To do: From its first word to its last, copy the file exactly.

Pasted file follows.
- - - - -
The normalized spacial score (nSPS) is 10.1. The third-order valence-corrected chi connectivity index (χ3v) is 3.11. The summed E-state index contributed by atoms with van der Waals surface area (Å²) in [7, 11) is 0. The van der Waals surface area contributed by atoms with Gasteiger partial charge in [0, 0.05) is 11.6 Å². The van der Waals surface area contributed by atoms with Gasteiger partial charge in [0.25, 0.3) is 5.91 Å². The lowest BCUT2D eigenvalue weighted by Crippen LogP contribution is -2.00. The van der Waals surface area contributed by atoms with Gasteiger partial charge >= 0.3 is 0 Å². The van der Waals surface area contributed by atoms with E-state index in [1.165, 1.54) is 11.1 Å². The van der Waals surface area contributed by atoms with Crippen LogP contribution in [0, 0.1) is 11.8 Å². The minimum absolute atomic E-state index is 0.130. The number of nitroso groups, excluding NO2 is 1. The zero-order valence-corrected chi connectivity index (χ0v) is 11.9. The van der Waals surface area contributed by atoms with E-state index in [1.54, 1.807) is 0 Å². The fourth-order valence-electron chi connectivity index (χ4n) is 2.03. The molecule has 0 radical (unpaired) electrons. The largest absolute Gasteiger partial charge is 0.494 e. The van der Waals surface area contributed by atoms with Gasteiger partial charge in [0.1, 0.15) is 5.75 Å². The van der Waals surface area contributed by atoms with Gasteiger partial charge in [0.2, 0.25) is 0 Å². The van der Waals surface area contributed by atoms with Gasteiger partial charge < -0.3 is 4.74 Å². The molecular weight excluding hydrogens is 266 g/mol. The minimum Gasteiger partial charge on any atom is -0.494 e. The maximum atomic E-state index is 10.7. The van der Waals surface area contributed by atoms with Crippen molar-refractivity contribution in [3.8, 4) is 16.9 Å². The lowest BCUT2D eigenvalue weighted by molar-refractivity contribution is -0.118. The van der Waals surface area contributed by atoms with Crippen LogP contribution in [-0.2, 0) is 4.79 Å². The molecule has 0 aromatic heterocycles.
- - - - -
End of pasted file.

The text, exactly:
The normalized spacial score (nSPS) is 10.1. The third-order valence-corrected chi connectivity index (χ3v) is 3.11. The summed E-state index contributed by atoms with van der Waals surface area (Å²) in [7, 11) is 0. The van der Waals surface area contributed by atoms with Gasteiger partial charge in [0, 0.05) is 11.6 Å². The van der Waals surface area contributed by atoms with Gasteiger partial charge in [0.25, 0.3) is 5.91 Å². The lowest BCUT2D eigenvalue weighted by Crippen LogP contribution is -2.00. The van der Waals surface area contributed by atoms with Gasteiger partial charge >= 0.3 is 0 Å². The van der Waals surface area contributed by atoms with E-state index in [1.165, 1.54) is 11.1 Å². The van der Waals surface area contributed by atoms with Crippen LogP contribution in [0, 0.1) is 11.8 Å². The minimum absolute atomic E-state index is 0.130. The number of nitroso groups, excluding NO2 is 1. The zero-order valence-corrected chi connectivity index (χ0v) is 11.9. The van der Waals surface area contributed by atoms with E-state index in [1.54, 1.807) is 0 Å². The fourth-order valence-electron chi connectivity index (χ4n) is 2.03. The molecule has 0 radical (unpaired) electrons. The largest absolute Gasteiger partial charge is 0.494 e. The van der Waals surface area contributed by atoms with Gasteiger partial charge in [0.1, 0.15) is 5.75 Å². The van der Waals surface area contributed by atoms with Gasteiger partial charge in [0.2, 0.25) is 0 Å². The van der Waals surface area contributed by atoms with Gasteiger partial charge < -0.3 is 4.74 Å². The molecular weight excluding hydrogens is 266 g/mol. The minimum Gasteiger partial charge on any atom is -0.494 e. The maximum atomic E-state index is 10.7. The van der Waals surface area contributed by atoms with Crippen molar-refractivity contribution in [3.8, 4) is 16.9 Å². The lowest BCUT2D eigenvalue weighted by molar-refractivity contribution is -0.118. The van der Waals surface area contributed by atoms with Crippen LogP contribution in [-0.2, 0) is 4.79 Å². The molecule has 0 aromatic heterocycles.